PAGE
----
Thursday 4 January 2024

Forth Diabetic Check Up

So this week we went for our eldest's forth diabetic check up. Good to start the year with the first one done and good that she didn't have to miss any more school to go to it. 

We have to go to the local hospital so they can check all her levels and discuss any issues we have a few times a year. Normally I think it's a time when they get people to adjust levels and ratios of insulin, but we've been adjusting them anyway (we were told we had a good understanding and to do it), so for us it's normally justifying why we changed them when we did. 

I try to make it into something to look forward to rather than dread, so we went out for a little daddy daughter date first - Burger Shop in Hereford never disappoints. The first time I think I've got her an adult sized meal in a restaurant as well! Shows how quickly she's growing up. 

The checks went fine, but once a year they need to take bloods (to check for kidney damage and for potential gluten intolerance - We all fear that one I can tell you). Taking blood made her feel a bit faint though and we ended up staying for quite a while until she felt better. We were late being seen anyway, so with this as well I was glad I put plenty on the car for parking, we left home at a round 11.30 and didn't get back until 5.15! 

What was nice was that although the last couple of weeks have been terrible as far as levels are concerned - too many carbs are around in unpredictable amounts and chocolate seems to make blood glucose levels do crazy things. But they told us that if this was what we thought were bad levels then we were doing really well. I explained what I'd done about changing breakfast to get rid of the morning spike and how we'd increased the slow acting insulin to try to keep the average somewhere in the middle. The new consultant was fine about everything, telling us to look at a few other things, but as always to do changes to ratios slowly and to look at the graphs. 

There are more things I want to do to help. I often cook low carb dinners now, but I'd like to get going with sourdough again as I've read it supposed to be better for diabetics. Lots of little changes add up and as I've said before they do us all some good really.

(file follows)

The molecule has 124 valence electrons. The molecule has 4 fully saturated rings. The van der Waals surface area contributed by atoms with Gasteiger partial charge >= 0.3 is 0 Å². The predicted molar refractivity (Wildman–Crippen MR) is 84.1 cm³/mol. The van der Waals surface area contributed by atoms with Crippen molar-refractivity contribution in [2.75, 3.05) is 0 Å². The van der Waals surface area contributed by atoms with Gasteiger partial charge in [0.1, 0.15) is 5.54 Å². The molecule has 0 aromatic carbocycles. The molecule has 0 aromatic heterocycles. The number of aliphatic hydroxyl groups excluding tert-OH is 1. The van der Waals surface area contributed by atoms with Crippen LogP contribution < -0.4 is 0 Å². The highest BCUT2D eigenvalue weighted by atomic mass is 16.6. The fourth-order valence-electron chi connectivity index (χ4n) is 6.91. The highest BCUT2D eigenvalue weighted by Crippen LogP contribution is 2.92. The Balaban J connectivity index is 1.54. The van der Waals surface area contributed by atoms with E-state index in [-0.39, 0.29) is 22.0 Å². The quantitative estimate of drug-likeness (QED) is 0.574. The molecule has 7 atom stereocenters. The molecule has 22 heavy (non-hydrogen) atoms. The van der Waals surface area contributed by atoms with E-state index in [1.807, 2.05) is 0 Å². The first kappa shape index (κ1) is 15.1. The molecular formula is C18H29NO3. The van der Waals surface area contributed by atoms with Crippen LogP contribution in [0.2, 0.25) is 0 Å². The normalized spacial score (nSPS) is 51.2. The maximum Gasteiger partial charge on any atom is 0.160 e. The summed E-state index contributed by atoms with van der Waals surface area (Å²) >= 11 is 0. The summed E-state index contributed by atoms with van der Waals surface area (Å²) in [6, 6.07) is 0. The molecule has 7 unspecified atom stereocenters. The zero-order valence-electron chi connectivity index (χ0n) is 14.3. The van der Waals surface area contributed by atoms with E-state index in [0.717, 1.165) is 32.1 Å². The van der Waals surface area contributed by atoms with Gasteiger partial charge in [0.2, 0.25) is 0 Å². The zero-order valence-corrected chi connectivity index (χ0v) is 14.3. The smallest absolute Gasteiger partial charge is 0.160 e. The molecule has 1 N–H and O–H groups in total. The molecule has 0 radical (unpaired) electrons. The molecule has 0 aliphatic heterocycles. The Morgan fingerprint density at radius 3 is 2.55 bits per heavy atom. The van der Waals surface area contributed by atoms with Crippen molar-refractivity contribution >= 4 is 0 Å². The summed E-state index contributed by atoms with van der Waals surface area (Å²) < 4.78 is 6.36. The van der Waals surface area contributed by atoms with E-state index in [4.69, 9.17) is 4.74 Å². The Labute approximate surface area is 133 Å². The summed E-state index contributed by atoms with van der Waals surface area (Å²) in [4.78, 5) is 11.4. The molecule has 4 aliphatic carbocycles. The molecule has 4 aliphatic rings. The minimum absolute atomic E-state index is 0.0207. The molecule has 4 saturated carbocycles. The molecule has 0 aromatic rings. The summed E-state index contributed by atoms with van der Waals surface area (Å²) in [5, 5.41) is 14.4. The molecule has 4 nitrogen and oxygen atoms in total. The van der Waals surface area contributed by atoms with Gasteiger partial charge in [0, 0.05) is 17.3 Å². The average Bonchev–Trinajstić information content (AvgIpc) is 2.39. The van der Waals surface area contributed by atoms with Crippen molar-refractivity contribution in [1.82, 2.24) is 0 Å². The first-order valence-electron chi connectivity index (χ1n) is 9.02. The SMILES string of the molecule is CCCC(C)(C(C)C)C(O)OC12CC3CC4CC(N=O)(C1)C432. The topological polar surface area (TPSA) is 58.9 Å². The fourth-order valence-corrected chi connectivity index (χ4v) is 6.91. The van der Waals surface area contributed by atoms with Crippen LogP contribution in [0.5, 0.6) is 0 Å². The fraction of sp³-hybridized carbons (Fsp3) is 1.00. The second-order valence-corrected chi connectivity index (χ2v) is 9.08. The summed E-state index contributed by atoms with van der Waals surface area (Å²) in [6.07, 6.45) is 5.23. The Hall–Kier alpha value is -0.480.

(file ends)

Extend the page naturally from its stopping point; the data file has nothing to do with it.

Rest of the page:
And of course I'd like her to get on a pump and a closed loop system, but she still seems a little unwilling at the moment. 

One thing that is mad is the disability benefit/allowance she/we are now entitled to, this is to help cover things like all the hypo treatments, time off work to take her to things like appointments, extra bits that aren't covered by the NHS (silly things like stickers for CGM) etc, we still haven't seen a penny. Now for us it's fine, we're financially stable and always run with a little behind us, but for some families it must make it so tough. Let alone you have to reapply for it every three years -  for a permanent disability - and the paper work takes hours to complete, but then you have to wait well over half a year before you'll see a single penny, after waiting the first three months to be able to apply in the first place. Fine that they back date it to the date that you apply, but only fine if you can survive until that point. We're lucky we can, but the government doesn't make it easy for people. 

Anyway, another one ticked off. Soon it'll be a year gone and that seems crazy, I think we need to go out for it, not to celebrate it, but to show we won't be beat by it.


  1. Daughter has to reapply for George who has DS, every 3 years, nothing much changes as he grows, he is 4 now, except he is faster at escaping. Well done for getting on top of things, and turning them into your normal life and routine, I know for you and many others it's what parents do, but not every child gets this much support.